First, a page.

NEW YORK (February 20, 2007) — As a swirling mix of family, actors, directors and producers remembered Robert Altman in a Manhattan service Tuesday, the overlapping, communal atmosphere reminded more than a few of the kind of scene the filmmaker reveled in documenting.
“There’s a hilarious new movie in preproduction up in heaven,” said Tim Robbins, adding the title: “The Memorial.” “He’s watching the people on stage, yes, but there are other cameras lurking around the theater today (observing) the subplots, the subterfuge, the silliness, the whispered comments, the backstage preening.”
The service was held at the Majestic Theater (usually home to “The Phantom of the Opera”), on what would have been Altman’s 82nd birthday. It was filled with luminaries: Lauren Bacall, Paul Newman, Kevin Kline, Harvey Keitel, Julianne Moore, Lily Tomlin, Harry Belafonte, Glenn Close and Steve Buscemi among them.
Several generations of filmmakers were also in attendance, from Sidney Lumet to Paul Thomas Anderson and Jim Jarmusch. His wife, Kathryn Reed Altman, looked on from the audience, and four of his six children were among the many speakers.
Altman, who died of complications from cancer at the age of 81 in late November, was remembered as a maverick director and a joyfully combative “Hemingway-esque” figure who refused to compromise in pursuing films like “M-A-S-H,” “Nashville,” “McCabe and Mrs. Miller,” “The Player” and his last film, “A Prairie Home Companion.”
“He did not like conformity. This is an understatement,” said Bob Balaban, who acted in and co-produced Altman’s “Gosford Park.” “Bob never met a status quo he didn’t hate.”
A number of Altman’s oft-repeated phrases were summoned. Anderson remembered how Altman would respond to an idea he didn’t like: “Yeah, let’s not do that”; producer Joshua Astrachan recalled him repeating: “Just get to the verb”; and Stephen Altman said he was overwhelmed by the memorial, but admitted his father would have merely been “whelmed.”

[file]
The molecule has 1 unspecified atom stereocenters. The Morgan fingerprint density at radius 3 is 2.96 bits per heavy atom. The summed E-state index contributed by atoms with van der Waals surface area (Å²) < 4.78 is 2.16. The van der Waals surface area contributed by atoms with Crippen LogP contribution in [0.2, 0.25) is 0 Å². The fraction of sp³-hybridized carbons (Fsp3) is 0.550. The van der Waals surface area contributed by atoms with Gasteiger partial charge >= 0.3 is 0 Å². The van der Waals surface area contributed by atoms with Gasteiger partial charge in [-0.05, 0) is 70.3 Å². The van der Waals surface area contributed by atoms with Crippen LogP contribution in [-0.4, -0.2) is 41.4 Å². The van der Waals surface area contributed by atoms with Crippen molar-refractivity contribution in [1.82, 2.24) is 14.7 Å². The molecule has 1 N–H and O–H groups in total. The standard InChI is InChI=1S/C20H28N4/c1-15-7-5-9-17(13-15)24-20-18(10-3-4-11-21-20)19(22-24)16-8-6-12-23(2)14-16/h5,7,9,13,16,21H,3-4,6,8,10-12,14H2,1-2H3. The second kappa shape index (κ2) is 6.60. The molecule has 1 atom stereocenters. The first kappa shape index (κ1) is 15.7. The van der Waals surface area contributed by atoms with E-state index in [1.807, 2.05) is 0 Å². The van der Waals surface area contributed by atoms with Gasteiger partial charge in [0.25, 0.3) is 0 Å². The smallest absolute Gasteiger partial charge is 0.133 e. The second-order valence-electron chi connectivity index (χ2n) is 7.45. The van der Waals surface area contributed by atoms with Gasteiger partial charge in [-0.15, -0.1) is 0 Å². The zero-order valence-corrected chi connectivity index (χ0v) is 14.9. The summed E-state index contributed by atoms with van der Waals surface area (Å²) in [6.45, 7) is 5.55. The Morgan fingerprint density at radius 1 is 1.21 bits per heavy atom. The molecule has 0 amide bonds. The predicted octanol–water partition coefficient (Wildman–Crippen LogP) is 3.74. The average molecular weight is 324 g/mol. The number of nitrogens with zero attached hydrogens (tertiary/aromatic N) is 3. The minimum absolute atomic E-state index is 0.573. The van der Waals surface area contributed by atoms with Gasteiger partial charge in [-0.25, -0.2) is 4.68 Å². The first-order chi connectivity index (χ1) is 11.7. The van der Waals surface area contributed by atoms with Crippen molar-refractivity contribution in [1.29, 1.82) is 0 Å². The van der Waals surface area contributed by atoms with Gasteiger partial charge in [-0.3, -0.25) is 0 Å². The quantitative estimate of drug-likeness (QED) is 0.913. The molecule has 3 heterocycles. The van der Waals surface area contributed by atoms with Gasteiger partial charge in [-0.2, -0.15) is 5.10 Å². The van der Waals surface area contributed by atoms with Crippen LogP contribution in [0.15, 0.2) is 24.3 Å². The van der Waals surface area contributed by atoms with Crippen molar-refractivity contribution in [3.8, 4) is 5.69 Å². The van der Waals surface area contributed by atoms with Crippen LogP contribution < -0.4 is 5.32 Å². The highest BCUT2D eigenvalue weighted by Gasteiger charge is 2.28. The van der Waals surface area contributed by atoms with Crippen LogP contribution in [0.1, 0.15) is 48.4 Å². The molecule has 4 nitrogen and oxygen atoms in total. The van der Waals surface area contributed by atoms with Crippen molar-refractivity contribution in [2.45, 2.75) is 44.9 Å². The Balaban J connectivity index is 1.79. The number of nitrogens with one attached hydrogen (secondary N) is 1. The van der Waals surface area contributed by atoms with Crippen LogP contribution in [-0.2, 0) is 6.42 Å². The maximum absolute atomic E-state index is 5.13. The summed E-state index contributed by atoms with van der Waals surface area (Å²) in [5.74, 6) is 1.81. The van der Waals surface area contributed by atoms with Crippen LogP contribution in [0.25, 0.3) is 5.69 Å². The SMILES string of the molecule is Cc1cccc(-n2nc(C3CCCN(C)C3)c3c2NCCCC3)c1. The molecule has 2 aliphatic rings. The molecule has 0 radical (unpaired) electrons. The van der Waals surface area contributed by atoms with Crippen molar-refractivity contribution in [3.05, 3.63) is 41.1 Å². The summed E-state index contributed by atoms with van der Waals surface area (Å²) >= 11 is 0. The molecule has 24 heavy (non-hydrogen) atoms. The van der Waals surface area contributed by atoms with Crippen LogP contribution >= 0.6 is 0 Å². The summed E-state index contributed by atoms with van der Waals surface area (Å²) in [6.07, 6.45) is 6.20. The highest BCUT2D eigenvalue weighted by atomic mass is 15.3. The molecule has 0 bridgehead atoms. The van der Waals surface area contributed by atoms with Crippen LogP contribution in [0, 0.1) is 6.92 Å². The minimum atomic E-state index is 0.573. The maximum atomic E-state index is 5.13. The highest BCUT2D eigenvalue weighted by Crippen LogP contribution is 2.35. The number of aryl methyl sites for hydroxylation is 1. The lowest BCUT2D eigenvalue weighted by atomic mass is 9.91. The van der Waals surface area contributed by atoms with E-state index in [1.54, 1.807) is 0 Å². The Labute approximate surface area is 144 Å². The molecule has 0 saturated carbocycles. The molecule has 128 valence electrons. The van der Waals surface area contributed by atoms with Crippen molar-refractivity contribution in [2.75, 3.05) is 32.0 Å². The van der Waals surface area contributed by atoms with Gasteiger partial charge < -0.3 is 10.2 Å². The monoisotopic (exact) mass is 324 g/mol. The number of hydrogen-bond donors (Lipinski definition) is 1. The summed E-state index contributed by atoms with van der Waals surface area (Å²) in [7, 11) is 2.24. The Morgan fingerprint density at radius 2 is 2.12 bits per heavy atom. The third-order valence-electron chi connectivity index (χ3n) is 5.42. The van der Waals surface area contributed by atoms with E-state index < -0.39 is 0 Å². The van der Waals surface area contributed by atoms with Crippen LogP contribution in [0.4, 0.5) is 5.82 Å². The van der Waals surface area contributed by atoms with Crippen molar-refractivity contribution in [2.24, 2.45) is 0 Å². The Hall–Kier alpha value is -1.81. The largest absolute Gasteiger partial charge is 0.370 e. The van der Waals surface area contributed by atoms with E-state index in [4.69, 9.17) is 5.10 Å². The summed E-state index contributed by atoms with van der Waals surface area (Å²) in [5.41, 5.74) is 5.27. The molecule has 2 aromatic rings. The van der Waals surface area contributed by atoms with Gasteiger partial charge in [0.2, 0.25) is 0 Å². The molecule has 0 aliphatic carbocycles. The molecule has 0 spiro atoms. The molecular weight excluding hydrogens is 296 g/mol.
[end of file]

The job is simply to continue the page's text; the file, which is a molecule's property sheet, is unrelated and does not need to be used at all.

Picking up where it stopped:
Like many, Joan Tewkesbury, who wrote “Nashville,” said the director’s realistic filming style of overlapping dialogue and organized chaos paralleled Altman’s own expansive, sociable life.
“He loved when things that shouldn’t come together, did — chance and serendipity,” said Tewkesbury. “His definition of truth was that it was fluid and subject to change — that if it got nailed down, it wasn’t truth anymore — just someone’s opinion.”
Tuesday’s memorial was also filled with music — that of the Kansas City Orchestra, jazz singer Annie Ross, composer and pianist William Bolcom and soprano Lauren Flanigan. A West Coast service for the Kansas City, Mo. native is scheduled for March 4 in Los Angeles.
The cartoonist Garry Trudeau, who collaborated with Altman on the miniseries “Tanner `88” and again on 2004’s “Tanner on Tanner,” recalled first meeting Altman, who told him with a smile: “I eat writers for breakfast.” Trudeau said that as a speaker at the service, he had the last laugh.
“I just talked about my old friend for several minutes without interruption, with no overlapping dialogue, without him being able to change a word,” said Trudeau.
“He would have hated it.”
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